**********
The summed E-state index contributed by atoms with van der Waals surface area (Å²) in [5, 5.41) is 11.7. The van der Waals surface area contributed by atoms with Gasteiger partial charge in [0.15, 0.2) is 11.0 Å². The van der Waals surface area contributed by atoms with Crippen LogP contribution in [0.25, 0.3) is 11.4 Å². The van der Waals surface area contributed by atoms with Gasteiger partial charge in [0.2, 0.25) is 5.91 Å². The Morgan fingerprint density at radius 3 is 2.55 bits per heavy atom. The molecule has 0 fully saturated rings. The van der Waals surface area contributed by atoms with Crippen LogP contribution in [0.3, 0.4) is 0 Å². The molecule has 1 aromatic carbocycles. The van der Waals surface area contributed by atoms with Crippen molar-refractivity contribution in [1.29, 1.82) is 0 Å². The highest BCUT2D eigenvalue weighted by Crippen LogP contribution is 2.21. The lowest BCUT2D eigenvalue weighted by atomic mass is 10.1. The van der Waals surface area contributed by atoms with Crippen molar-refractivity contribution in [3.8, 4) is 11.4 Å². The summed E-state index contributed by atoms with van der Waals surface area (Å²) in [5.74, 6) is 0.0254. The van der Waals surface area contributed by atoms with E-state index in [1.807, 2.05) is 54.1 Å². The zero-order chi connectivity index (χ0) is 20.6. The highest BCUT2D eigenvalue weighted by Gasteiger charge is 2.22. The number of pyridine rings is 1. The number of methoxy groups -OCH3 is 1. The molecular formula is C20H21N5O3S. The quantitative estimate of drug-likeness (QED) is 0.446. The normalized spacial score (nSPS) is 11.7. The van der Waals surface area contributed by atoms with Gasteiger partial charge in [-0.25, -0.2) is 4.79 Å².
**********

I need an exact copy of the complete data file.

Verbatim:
The summed E-state index contributed by atoms with van der Waals surface area (Å²) in [5, 5.41) is 11.7. The van der Waals surface area contributed by atoms with Gasteiger partial charge in [0.15, 0.2) is 11.0 Å². The van der Waals surface area contributed by atoms with Crippen LogP contribution in [0.25, 0.3) is 11.4 Å². The van der Waals surface area contributed by atoms with Gasteiger partial charge in [0.2, 0.25) is 5.91 Å². The Morgan fingerprint density at radius 3 is 2.55 bits per heavy atom. The molecule has 0 fully saturated rings. The van der Waals surface area contributed by atoms with Crippen LogP contribution in [0.3, 0.4) is 0 Å². The molecule has 1 aromatic carbocycles. The van der Waals surface area contributed by atoms with Crippen molar-refractivity contribution in [1.29, 1.82) is 0 Å². The highest BCUT2D eigenvalue weighted by Crippen LogP contribution is 2.21. The lowest BCUT2D eigenvalue weighted by atomic mass is 10.1. The van der Waals surface area contributed by atoms with Crippen molar-refractivity contribution in [3.8, 4) is 11.4 Å². The summed E-state index contributed by atoms with van der Waals surface area (Å²) in [5.74, 6) is 0.0254. The van der Waals surface area contributed by atoms with E-state index in [1.807, 2.05) is 54.1 Å². The zero-order chi connectivity index (χ0) is 20.6. The highest BCUT2D eigenvalue weighted by Gasteiger charge is 2.22. The number of pyridine rings is 1. The number of methoxy groups -OCH3 is 1. The molecular formula is C20H21N5O3S. The quantitative estimate of drug-likeness (QED) is 0.446. The normalized spacial score (nSPS) is 11.7. The van der Waals surface area contributed by atoms with Gasteiger partial charge in [-0.25, -0.2) is 4.79 Å².